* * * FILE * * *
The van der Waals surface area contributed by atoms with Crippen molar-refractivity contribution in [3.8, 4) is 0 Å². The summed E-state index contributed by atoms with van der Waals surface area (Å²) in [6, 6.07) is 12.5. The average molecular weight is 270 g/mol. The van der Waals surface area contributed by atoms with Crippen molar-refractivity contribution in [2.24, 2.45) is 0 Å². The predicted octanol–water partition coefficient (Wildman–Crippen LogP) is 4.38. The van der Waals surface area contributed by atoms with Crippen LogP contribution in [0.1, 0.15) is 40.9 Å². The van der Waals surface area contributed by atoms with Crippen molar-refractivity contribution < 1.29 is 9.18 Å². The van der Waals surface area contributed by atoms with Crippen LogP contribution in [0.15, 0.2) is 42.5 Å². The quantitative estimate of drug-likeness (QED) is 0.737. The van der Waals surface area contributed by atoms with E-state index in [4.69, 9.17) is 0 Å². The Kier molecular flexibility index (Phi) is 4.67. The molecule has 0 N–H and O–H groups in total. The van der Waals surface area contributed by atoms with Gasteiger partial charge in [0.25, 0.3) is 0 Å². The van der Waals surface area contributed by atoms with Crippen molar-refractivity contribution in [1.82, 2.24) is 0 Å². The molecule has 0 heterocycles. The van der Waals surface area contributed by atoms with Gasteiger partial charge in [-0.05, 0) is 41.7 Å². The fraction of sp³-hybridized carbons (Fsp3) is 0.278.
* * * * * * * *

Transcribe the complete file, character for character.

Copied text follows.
The van der Waals surface area contributed by atoms with Crippen molar-refractivity contribution in [3.8, 4) is 0 Å². The summed E-state index contributed by atoms with van der Waals surface area (Å²) in [6, 6.07) is 12.5. The average molecular weight is 270 g/mol. The van der Waals surface area contributed by atoms with Crippen molar-refractivity contribution in [2.24, 2.45) is 0 Å². The predicted octanol–water partition coefficient (Wildman–Crippen LogP) is 4.38. The van der Waals surface area contributed by atoms with Crippen LogP contribution in [0.1, 0.15) is 40.9 Å². The van der Waals surface area contributed by atoms with Crippen molar-refractivity contribution < 1.29 is 9.18 Å². The van der Waals surface area contributed by atoms with Crippen LogP contribution in [0.15, 0.2) is 42.5 Å². The quantitative estimate of drug-likeness (QED) is 0.737. The van der Waals surface area contributed by atoms with E-state index in [4.69, 9.17) is 0 Å². The Kier molecular flexibility index (Phi) is 4.67. The molecule has 0 N–H and O–H groups in total. The van der Waals surface area contributed by atoms with Gasteiger partial charge in [0.25, 0.3) is 0 Å². The van der Waals surface area contributed by atoms with Crippen molar-refractivity contribution in [1.82, 2.24) is 0 Å². The molecule has 0 heterocycles. The van der Waals surface area contributed by atoms with Gasteiger partial charge in [-0.05, 0) is 41.7 Å². The fraction of sp³-hybridized carbons (Fsp3) is 0.278.